- The “Sell to Business” or “Sell to IT” Debate Is For a Bygone Era - Gartner's Hank Barnes getting it done: "The new reality is that in savvy organizations, that see technology as a source of advantage, business and IT work together for better business outcomes vs. the old days of fighting for power and control. This is not the majority, but for providers, the “avoid IT” strategy is likely to deliver more and more diminishing returns."
- Why Independent ERP Software Consultants are a Must-Have for Successful Digital Transformations - Yeah, Eric Kimberling snuck in a plug for Third Stage Consulting in here, but the fact remains: project bias is real, and independent advisors matter: "Project bias continues to be a problem even after selecting software... During implementation, project bias can undermine the process by hiding project risks and problems to preserve revenue streams and software footprints."
- The multiplier effect: How B2B winners grow - The consumerization of B2B is certainly kicking in: "About 70 percent of decision makers are prepared to spend up to $500,000 on a single e-commerce transaction."
- The Great Flowering: Why OpenAI is the new AWS and the New Kingmakers still matter - I was waiting to hear James Governor's take on the impact of OpenAI on developers, and here we have it.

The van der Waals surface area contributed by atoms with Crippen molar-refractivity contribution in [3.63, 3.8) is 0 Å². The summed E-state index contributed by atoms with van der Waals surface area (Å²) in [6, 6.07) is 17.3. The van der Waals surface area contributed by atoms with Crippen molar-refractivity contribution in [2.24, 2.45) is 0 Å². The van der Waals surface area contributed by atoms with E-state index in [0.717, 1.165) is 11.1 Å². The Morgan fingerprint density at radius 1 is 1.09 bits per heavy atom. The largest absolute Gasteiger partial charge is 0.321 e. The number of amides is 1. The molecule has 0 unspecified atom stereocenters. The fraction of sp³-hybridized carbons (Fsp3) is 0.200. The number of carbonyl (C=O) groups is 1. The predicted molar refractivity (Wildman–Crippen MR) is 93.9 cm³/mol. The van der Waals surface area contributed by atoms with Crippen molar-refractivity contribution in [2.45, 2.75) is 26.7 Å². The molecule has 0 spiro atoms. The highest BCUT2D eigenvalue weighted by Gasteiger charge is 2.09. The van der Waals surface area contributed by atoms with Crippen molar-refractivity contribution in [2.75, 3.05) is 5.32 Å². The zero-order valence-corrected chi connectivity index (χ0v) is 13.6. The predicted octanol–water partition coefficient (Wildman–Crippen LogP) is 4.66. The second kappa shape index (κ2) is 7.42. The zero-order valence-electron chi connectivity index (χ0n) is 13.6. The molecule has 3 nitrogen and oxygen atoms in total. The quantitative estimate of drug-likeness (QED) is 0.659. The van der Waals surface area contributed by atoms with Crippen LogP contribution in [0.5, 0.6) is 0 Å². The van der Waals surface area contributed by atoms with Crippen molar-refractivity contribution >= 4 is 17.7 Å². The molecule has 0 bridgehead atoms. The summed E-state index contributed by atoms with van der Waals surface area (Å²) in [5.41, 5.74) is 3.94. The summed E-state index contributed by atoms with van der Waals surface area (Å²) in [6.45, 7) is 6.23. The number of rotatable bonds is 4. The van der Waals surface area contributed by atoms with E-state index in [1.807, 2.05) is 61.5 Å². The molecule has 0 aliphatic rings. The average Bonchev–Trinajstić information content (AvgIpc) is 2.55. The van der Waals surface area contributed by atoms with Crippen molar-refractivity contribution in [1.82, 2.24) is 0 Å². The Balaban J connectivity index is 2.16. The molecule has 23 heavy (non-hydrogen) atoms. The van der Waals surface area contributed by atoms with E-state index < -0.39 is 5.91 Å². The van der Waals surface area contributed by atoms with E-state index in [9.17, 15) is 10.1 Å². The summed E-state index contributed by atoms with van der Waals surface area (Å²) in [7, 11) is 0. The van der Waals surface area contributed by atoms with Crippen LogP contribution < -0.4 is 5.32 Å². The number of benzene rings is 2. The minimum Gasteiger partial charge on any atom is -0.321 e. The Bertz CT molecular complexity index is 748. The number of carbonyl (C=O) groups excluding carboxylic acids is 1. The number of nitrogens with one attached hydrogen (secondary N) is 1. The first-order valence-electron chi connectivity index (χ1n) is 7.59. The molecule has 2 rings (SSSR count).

- ‘Overemployed’ Hustlers Exploit ChatGPT To Take On Even More Full-Time Jobs - Illuminating, interesting, at times disturbing. Important. Though I will point out: these strike me as highly skilled individuals who are able to do more - but ChatGPT can't actually handle the entire job for them, not even close. Still, the gruntwork they've reduced is an early indicator on how jobs will shift.
- ChatGPT is making up fake Guardian articles. Here’s how we’re responding - Another interesting angle on ChatGPT gone wrong. But I found The Guardian's statement about their own potential future of use of generative AI even more interesting - though it's early days.
So, Netflix had an unflattering debut into live streaming, prompting all kinds of Love is Blind punnery and social media satire. My fave came from Blockbuster:
Remember renting vhs’ from us. You could start it on time no problem… This is what we get.
— Blockbuster (@blockbuster) April 17, 2023
You know you've had a rough round when Blockbuster gets a right hook to land... Here's one generative AI use case I'm not a fan of:
Muck Rack's PressPal uses AI to support media outreach https://t.co/v4o65oDWay
"uses AI to help draft a press release"
1. killer quotes are most important thing in a press release, AI can't help there
2. press releases have a declining importance - the "who cares" factor
— Jon Reed (@jonerp) April 7, 2023
Just what the world needs, more mediocre, content-free press releases. Fortune cookies on the other hand? Spot on:
"Fortune Cookies written by ChatGPT"
-> finally a good business use case !!!
— Jon Reed (@jonerp) April 7, 2023
Though perhaps the revenue potential is a tad limited... If you find an #ensw piece that qualifies for hits and misses - in a good or bad way - let me know in the comments as Clive (almost) always does. Most Enterprise hits and misses articles are selected from my curated @jonerpnewsfeed.